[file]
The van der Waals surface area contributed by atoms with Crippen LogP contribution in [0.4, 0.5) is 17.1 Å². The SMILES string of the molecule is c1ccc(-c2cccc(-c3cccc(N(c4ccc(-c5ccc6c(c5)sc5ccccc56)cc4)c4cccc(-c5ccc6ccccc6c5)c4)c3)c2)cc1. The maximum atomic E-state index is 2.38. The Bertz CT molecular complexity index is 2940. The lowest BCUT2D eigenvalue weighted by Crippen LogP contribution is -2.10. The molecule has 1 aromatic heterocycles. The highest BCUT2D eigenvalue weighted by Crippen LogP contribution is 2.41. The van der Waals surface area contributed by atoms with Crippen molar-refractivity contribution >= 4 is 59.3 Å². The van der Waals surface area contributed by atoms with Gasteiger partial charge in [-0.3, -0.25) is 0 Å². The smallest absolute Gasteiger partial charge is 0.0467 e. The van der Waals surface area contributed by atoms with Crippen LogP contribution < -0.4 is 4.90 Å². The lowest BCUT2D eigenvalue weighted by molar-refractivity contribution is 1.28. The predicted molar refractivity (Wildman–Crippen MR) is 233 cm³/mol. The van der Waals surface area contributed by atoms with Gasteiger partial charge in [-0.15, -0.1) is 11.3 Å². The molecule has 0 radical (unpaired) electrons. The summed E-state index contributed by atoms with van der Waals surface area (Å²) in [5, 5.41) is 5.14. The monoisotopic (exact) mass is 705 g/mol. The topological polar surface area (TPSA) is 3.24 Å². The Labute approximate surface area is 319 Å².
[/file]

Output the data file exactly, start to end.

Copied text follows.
The van der Waals surface area contributed by atoms with Crippen LogP contribution in [0.4, 0.5) is 17.1 Å². The SMILES string of the molecule is c1ccc(-c2cccc(-c3cccc(N(c4ccc(-c5ccc6c(c5)sc5ccccc56)cc4)c4cccc(-c5ccc6ccccc6c5)c4)c3)c2)cc1. The maximum atomic E-state index is 2.38. The Bertz CT molecular complexity index is 2940. The lowest BCUT2D eigenvalue weighted by Crippen LogP contribution is -2.10. The molecule has 1 aromatic heterocycles. The highest BCUT2D eigenvalue weighted by Crippen LogP contribution is 2.41. The van der Waals surface area contributed by atoms with Crippen molar-refractivity contribution >= 4 is 59.3 Å². The van der Waals surface area contributed by atoms with Gasteiger partial charge in [-0.3, -0.25) is 0 Å². The smallest absolute Gasteiger partial charge is 0.0467 e. The van der Waals surface area contributed by atoms with Crippen LogP contribution < -0.4 is 4.90 Å². The lowest BCUT2D eigenvalue weighted by molar-refractivity contribution is 1.28. The predicted molar refractivity (Wildman–Crippen MR) is 233 cm³/mol. The van der Waals surface area contributed by atoms with Gasteiger partial charge in [-0.15, -0.1) is 11.3 Å². The molecule has 0 radical (unpaired) electrons. The summed E-state index contributed by atoms with van der Waals surface area (Å²) in [5, 5.41) is 5.14. The monoisotopic (exact) mass is 705 g/mol. The topological polar surface area (TPSA) is 3.24 Å². The Labute approximate surface area is 319 Å².